Drugs

Smokers' Cravings Can Be Linked to Non-Smoking Related Images

Cigarette
Creative Commons Srta Gomez

While it is commonly known that smokers feel cravings and have physiological reactions to pictures they associate with smoking, a new study shows that a smoker's cravings can also be trained to non-smoking related stimuli.

Much like Pavlov's dogs salivating in response to hearing the bell they associate with dinner time, people experience classical conditioning experiments that link a neutral stimulus, such as a sound or a picture, to an event, like eating or smoking.

After comparing the reactions of smokers and non-smokers to a smoking related picture or to a neutral, non-smoking related picture researchers Marianne Littel and Prof Franken from the Erasmus University Rotterdam found that smoking captured everyone’s attention, despite being a smoker or not.

The classical responses of the participants were later paired to a second round of neutral stimuli, which was a geometric shape, a cube or a pyramid and their cravings and electroencephalography (EEG) measurements of brain activity were recorded at each stage.

The authors explained that, for both smokers and non-smokers, EEG results showed that P3 brain waves, thought to be involved in attention are bigger for the shape paired with smoking related stimulus (CS2s) than to the shape paired with non-smoking related cues (CS2n).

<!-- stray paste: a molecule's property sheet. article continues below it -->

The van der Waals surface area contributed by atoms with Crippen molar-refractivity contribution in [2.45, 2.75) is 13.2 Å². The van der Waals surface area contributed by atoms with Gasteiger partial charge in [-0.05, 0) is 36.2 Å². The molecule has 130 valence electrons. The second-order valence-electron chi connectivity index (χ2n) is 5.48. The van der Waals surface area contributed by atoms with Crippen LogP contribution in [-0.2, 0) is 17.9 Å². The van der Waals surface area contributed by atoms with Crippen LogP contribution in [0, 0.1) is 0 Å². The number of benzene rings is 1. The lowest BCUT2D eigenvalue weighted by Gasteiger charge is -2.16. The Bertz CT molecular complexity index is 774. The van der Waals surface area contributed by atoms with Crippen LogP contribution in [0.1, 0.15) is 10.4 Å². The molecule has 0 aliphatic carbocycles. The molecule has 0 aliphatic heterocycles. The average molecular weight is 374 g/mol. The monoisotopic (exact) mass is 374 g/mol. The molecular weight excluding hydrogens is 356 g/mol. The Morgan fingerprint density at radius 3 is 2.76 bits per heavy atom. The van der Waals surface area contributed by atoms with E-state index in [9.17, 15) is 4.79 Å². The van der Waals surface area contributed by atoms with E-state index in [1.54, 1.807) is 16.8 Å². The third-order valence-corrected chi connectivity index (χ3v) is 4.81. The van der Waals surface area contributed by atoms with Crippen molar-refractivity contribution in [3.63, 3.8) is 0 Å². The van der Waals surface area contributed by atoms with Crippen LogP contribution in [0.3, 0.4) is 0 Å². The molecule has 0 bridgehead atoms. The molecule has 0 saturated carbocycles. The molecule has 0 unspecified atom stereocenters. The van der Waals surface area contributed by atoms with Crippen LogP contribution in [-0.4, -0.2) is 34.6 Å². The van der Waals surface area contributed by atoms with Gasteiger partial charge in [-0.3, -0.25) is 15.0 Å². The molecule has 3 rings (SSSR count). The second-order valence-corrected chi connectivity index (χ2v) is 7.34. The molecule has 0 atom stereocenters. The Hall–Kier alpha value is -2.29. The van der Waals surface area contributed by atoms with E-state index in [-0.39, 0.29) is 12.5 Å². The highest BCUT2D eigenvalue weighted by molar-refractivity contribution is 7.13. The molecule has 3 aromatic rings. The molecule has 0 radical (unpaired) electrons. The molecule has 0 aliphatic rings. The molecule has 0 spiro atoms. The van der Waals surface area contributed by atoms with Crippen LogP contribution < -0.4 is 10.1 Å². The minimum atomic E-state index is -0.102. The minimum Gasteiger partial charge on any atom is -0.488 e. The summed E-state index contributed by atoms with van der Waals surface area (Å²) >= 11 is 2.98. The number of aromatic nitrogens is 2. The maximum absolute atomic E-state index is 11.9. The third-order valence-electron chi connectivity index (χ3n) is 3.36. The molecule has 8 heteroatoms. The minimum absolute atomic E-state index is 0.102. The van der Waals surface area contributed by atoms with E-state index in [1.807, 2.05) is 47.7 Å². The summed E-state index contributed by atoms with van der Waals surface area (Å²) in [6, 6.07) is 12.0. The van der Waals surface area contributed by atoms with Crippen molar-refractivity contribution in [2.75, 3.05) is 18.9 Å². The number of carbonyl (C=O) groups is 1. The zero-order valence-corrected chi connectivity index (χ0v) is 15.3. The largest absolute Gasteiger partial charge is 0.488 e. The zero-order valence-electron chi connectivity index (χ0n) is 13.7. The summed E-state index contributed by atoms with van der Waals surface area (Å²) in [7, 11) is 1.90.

"All our participants had greater second order conditioning for smoking-related cues than the neutral cues, showing how smoking captures everyone's attention. However for the smokers only this training was related to feelings of craving and pleasure," said Littel.

While the smokers had larger P3 waves for CS2s than non-smokers Littel said that this suggests “smokers also have an enhanced ability for drug-related 'associative learning' compared to non-addicts.”

“When the experiment was continued the differences between smokers/non-smokers were lost. This may indicate that second order conditioning is transient or simply that the participants lost interest and concentration."

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